This is a guide to growing blackcurrant. It includes information on sun requirements, when to plant, feeding and harvesting tips. Pests and troubleshooting notes are also included.
What soil is good for Blackcurrant?
Well draining soil with plenty of organic matter mixed in.
How much sun does Blackcurrant need?
Full sun to afternoon shade
Is Blackcurrant frost tolerant?
Yes, but may need protection from severe frosts.
How much space does Blackcurrant need?
Roughly 1m apart
When should I plant Blackcurrant?
Late autumn or early spring is the best time to transplant most dormant plants. Plants, with the exception of bare-root, can be transplanted at anytime between when the ground thaws and when it freezes (so anytime if you are in a frost free climate). However, if transplanting in the heat of summer, you'll need to be diligent in watering and provide extra shade for your plant in the first few weeks after transplanting.
Dig a hole 2-3 times the width of the root ball. The hole should allow the plant to sit at the same level in the soil as it was previously. Fill the hole with soil ensuring that the crown of the plant, where the roots and stem meet, is level with the soil surface.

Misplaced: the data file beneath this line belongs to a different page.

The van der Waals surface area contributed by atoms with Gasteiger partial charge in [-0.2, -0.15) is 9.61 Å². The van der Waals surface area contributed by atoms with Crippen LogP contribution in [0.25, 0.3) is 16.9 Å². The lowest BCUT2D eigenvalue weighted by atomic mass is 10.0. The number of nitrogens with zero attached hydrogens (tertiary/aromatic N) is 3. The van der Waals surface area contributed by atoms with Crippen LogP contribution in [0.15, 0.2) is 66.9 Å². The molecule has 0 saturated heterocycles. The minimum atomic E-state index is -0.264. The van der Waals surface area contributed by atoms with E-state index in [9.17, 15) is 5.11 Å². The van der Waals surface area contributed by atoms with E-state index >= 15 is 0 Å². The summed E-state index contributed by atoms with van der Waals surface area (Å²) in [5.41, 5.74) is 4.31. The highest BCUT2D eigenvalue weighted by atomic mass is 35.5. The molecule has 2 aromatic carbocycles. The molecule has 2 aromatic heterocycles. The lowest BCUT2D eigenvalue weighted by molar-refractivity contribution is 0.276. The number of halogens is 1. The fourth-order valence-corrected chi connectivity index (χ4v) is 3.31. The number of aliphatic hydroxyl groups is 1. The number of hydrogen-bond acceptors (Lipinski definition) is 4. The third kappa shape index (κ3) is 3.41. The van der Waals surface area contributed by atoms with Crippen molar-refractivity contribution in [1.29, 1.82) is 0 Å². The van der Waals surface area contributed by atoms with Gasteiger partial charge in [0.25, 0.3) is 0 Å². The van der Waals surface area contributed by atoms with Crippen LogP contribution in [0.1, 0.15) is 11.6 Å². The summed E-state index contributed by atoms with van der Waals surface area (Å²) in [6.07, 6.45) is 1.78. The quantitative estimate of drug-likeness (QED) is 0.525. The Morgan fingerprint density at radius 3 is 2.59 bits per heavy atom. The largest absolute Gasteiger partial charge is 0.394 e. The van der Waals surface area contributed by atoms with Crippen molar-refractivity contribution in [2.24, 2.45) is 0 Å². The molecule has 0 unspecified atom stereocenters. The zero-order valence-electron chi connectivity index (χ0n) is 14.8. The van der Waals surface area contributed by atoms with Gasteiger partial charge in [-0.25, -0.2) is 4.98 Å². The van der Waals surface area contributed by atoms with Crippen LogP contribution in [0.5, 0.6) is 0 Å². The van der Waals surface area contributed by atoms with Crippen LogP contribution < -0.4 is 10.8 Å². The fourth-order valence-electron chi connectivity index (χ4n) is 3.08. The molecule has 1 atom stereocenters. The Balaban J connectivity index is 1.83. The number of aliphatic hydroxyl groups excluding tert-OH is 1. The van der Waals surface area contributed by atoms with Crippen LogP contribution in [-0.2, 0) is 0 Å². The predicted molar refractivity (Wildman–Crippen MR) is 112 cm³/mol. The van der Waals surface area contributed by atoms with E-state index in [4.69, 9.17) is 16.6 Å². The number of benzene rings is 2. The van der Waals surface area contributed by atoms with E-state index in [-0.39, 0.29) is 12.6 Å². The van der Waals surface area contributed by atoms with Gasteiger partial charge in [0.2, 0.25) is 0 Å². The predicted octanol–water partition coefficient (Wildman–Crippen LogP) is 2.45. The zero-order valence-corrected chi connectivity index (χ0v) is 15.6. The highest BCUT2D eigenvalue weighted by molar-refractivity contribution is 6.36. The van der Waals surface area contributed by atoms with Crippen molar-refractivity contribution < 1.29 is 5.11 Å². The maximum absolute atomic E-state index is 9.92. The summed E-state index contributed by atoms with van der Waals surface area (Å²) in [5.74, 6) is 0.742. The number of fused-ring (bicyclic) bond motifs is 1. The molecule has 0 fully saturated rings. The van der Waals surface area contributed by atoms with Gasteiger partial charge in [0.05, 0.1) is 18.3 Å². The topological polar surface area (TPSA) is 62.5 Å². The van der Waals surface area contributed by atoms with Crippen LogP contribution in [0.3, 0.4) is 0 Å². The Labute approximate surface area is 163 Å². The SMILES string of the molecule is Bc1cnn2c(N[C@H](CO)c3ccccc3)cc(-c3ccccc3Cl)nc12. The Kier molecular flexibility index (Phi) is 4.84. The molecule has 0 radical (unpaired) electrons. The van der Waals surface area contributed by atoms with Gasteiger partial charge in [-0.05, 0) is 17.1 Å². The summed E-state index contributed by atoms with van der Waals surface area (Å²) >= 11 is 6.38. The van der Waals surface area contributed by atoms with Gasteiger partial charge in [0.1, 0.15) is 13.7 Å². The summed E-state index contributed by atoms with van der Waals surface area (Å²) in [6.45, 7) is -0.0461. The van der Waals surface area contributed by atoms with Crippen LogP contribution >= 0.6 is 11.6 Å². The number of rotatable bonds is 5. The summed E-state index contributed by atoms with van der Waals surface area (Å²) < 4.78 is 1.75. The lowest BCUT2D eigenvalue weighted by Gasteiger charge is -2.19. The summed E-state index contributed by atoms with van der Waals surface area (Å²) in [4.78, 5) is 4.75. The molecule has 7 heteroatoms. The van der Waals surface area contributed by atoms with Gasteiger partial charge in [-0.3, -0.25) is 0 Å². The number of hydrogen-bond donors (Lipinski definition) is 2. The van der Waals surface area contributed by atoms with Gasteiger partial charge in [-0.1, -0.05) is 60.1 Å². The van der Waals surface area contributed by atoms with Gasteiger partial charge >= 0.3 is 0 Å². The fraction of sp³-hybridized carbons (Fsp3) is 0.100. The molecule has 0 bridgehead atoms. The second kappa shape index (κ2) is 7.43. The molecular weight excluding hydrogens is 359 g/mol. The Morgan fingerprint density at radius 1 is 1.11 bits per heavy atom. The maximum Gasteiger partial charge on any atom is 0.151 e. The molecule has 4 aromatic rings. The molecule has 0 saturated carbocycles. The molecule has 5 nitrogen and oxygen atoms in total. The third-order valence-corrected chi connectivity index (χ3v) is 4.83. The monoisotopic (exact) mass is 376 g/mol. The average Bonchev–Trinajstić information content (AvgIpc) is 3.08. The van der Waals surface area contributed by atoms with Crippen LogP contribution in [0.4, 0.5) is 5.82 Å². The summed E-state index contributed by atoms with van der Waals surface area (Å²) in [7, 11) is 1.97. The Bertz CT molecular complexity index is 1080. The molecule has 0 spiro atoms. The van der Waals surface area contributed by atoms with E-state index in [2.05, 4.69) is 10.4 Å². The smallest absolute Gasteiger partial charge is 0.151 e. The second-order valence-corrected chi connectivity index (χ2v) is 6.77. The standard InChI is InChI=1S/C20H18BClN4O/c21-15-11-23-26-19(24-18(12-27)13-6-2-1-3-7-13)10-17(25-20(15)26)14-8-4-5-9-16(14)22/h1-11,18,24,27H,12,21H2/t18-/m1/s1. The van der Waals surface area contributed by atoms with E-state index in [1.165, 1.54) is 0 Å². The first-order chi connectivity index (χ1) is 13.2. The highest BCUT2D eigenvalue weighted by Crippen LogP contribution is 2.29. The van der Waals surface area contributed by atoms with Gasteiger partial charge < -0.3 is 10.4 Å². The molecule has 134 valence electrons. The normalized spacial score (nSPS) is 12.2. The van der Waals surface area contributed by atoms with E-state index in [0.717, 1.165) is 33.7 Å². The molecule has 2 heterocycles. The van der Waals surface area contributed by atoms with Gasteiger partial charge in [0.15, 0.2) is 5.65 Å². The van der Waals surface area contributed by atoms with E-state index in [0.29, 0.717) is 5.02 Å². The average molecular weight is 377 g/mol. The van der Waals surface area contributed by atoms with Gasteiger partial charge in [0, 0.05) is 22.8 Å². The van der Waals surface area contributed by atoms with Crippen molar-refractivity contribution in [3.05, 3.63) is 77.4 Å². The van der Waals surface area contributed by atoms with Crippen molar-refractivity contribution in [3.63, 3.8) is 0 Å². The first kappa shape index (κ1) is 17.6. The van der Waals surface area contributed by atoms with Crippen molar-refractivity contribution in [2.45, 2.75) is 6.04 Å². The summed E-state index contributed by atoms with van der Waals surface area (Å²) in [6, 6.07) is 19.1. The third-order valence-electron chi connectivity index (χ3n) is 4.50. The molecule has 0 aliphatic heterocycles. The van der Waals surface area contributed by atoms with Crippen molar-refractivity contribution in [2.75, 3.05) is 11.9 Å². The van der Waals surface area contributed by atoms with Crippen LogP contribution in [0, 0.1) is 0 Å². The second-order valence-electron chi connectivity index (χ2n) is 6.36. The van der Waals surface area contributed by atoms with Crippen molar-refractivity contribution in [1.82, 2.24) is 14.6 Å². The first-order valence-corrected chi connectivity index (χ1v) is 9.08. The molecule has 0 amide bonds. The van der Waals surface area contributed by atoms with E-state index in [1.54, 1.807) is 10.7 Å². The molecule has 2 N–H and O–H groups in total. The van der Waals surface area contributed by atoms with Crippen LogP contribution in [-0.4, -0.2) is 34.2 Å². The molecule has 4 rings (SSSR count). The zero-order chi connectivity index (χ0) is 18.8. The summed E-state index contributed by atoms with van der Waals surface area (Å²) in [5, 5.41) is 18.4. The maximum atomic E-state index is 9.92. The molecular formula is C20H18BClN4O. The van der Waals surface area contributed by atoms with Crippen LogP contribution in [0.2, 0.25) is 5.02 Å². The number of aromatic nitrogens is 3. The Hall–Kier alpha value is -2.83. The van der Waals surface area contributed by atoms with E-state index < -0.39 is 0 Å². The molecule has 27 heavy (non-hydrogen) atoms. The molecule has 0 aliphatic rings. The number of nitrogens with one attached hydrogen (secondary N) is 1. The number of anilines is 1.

Plant out in the early morning or evening and/or on an overcast day. Avoid planting at peak sun times or on windy days, this will allow your plants to settle in comfortably and protect them from windburn and sunburn.
What do I feed Blackcurrant?
Fertilise a few weeks after planting with an organic fertiliser.
Each spring, apply potash and top dress the soil around the plant with well rotted compost. Apply an organic fertliser throughout the season if plant leaves begin showing signs of deficiency.
Add a 2 inch layer of mulch around the plant to retain moisture.
When can I harvest Blackcurrant?
Continuous harvest throughout the season when berries are black. Fruits can be eaten fresh or frozen for future use.
What pests does Blackcurrant get?
Aphids, Mites, Weevils, Earwig, Slug, Snail
What diseases does Blackcurrant get?
Cane Blight, Gray Mold, Leaf Spot, Spur Blight, Rust, Fire Blight, Leaf Curl, Mosaic Virus, Raspberry Ringspot, Phytophthora Root Rot, Blackcurrant Reversion Disease
Is there anything else I need to know about Blackcurrant?
At the end of the season, prune the plant in order to remove old or unproductive wood. Open up the center to let light and air in by removing any overlapping branches, this will help to prevent disease and increase growth and fruit production for the next season.